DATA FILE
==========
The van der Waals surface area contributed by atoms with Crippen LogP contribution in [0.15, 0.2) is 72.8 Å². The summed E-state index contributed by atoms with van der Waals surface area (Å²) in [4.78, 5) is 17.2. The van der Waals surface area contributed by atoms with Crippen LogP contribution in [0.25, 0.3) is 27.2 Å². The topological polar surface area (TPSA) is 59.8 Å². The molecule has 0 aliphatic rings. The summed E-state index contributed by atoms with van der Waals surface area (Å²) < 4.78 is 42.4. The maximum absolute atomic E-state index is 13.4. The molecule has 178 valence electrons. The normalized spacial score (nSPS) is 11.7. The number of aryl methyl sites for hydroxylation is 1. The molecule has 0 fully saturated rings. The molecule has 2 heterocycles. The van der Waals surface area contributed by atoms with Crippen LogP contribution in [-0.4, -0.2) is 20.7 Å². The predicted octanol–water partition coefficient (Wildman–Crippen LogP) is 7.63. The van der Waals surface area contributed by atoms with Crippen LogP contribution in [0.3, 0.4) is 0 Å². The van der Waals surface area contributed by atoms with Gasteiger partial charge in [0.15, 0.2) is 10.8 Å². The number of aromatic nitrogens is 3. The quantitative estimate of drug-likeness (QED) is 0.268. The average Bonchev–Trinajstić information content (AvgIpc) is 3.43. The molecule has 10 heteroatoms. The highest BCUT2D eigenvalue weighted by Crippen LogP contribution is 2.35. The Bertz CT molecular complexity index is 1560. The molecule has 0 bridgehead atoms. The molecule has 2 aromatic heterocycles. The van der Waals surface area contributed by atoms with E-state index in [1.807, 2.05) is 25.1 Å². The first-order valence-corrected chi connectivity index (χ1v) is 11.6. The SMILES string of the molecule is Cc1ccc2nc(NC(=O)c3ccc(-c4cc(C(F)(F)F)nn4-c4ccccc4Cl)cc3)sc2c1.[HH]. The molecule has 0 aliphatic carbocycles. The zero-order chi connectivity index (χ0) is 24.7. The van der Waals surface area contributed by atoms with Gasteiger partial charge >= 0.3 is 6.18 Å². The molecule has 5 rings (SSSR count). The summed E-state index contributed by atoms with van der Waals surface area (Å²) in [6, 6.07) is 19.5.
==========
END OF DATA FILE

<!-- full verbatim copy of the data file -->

The van der Waals surface area contributed by atoms with Crippen LogP contribution in [0.15, 0.2) is 72.8 Å². The summed E-state index contributed by atoms with van der Waals surface area (Å²) in [4.78, 5) is 17.2. The van der Waals surface area contributed by atoms with Crippen LogP contribution in [0.25, 0.3) is 27.2 Å². The topological polar surface area (TPSA) is 59.8 Å². The molecule has 0 aliphatic rings. The summed E-state index contributed by atoms with van der Waals surface area (Å²) < 4.78 is 42.4. The maximum absolute atomic E-state index is 13.4. The molecule has 178 valence electrons. The normalized spacial score (nSPS) is 11.7. The number of aryl methyl sites for hydroxylation is 1. The molecule has 0 fully saturated rings. The molecule has 2 heterocycles. The van der Waals surface area contributed by atoms with Crippen LogP contribution in [-0.4, -0.2) is 20.7 Å². The predicted octanol–water partition coefficient (Wildman–Crippen LogP) is 7.63. The van der Waals surface area contributed by atoms with Crippen LogP contribution in [0.3, 0.4) is 0 Å². The van der Waals surface area contributed by atoms with Gasteiger partial charge in [0.15, 0.2) is 10.8 Å². The number of aromatic nitrogens is 3. The quantitative estimate of drug-likeness (QED) is 0.268. The average Bonchev–Trinajstić information content (AvgIpc) is 3.43. The molecule has 10 heteroatoms. The highest BCUT2D eigenvalue weighted by Crippen LogP contribution is 2.35. The Bertz CT molecular complexity index is 1560. The molecule has 0 bridgehead atoms. The molecule has 2 aromatic heterocycles. The van der Waals surface area contributed by atoms with E-state index in [1.807, 2.05) is 25.1 Å². The first-order valence-corrected chi connectivity index (χ1v) is 11.6. The SMILES string of the molecule is Cc1ccc2nc(NC(=O)c3ccc(-c4cc(C(F)(F)F)nn4-c4ccccc4Cl)cc3)sc2c1.[HH]. The molecule has 0 aliphatic carbocycles. The zero-order chi connectivity index (χ0) is 24.7. The van der Waals surface area contributed by atoms with Gasteiger partial charge >= 0.3 is 6.18 Å². The molecule has 5 rings (SSSR count). The summed E-state index contributed by atoms with van der Waals surface area (Å²) in [6, 6.07) is 19.5.